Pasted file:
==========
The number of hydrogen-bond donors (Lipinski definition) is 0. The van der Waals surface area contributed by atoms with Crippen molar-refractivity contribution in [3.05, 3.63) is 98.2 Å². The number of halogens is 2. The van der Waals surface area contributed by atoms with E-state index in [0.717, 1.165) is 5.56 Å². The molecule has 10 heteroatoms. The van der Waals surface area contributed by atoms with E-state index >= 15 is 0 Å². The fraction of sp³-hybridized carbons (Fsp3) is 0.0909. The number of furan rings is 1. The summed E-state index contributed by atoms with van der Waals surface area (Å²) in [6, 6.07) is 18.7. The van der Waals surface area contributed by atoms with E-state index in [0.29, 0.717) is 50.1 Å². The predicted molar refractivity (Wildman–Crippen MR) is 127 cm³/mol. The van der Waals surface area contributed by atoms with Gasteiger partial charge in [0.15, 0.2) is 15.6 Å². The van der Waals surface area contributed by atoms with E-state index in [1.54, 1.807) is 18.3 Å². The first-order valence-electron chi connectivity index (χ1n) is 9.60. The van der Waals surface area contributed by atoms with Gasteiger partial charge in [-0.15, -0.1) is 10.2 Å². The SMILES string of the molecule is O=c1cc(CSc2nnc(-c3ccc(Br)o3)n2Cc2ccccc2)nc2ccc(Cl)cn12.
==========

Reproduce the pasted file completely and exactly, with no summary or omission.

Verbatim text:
The number of hydrogen-bond donors (Lipinski definition) is 0. The van der Waals surface area contributed by atoms with Crippen molar-refractivity contribution in [3.05, 3.63) is 98.2 Å². The number of halogens is 2. The van der Waals surface area contributed by atoms with E-state index in [0.717, 1.165) is 5.56 Å². The molecule has 10 heteroatoms. The van der Waals surface area contributed by atoms with E-state index >= 15 is 0 Å². The fraction of sp³-hybridized carbons (Fsp3) is 0.0909. The number of furan rings is 1. The summed E-state index contributed by atoms with van der Waals surface area (Å²) in [6, 6.07) is 18.7. The van der Waals surface area contributed by atoms with E-state index in [0.29, 0.717) is 50.1 Å². The predicted molar refractivity (Wildman–Crippen MR) is 127 cm³/mol. The van der Waals surface area contributed by atoms with Gasteiger partial charge in [0.15, 0.2) is 15.6 Å². The van der Waals surface area contributed by atoms with E-state index in [1.54, 1.807) is 18.3 Å². The first-order valence-electron chi connectivity index (χ1n) is 9.60. The van der Waals surface area contributed by atoms with Gasteiger partial charge in [-0.15, -0.1) is 10.2 Å². The SMILES string of the molecule is O=c1cc(CSc2nnc(-c3ccc(Br)o3)n2Cc2ccccc2)nc2ccc(Cl)cn12.